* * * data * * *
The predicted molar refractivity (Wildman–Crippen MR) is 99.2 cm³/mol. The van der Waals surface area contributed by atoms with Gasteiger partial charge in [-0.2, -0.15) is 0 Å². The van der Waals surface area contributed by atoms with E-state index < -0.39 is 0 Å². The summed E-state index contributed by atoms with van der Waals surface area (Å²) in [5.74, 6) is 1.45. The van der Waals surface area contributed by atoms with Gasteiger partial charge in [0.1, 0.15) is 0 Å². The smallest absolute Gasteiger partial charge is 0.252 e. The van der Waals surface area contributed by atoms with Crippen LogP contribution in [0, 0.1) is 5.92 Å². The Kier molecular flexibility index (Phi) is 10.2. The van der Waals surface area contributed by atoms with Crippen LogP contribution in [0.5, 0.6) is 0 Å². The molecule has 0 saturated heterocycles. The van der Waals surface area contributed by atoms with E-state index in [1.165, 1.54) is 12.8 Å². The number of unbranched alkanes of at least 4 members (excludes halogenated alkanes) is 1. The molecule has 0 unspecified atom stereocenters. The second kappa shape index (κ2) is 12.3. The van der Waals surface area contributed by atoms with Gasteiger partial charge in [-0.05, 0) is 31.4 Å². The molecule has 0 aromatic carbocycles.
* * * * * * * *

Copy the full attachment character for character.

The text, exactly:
The predicted molar refractivity (Wildman–Crippen MR) is 99.2 cm³/mol. The van der Waals surface area contributed by atoms with Gasteiger partial charge in [-0.2, -0.15) is 0 Å². The van der Waals surface area contributed by atoms with E-state index < -0.39 is 0 Å². The summed E-state index contributed by atoms with van der Waals surface area (Å²) in [5.74, 6) is 1.45. The van der Waals surface area contributed by atoms with Gasteiger partial charge in [0.1, 0.15) is 0 Å². The smallest absolute Gasteiger partial charge is 0.252 e. The van der Waals surface area contributed by atoms with Crippen LogP contribution in [0, 0.1) is 5.92 Å². The Kier molecular flexibility index (Phi) is 10.2. The van der Waals surface area contributed by atoms with Crippen LogP contribution in [0.5, 0.6) is 0 Å². The molecule has 0 saturated heterocycles. The van der Waals surface area contributed by atoms with E-state index in [1.165, 1.54) is 12.8 Å². The number of unbranched alkanes of at least 4 members (excludes halogenated alkanes) is 1. The molecule has 0 unspecified atom stereocenters. The second kappa shape index (κ2) is 12.3. The van der Waals surface area contributed by atoms with Gasteiger partial charge in [-0.05, 0) is 31.4 Å². The molecule has 0 aromatic carbocycles.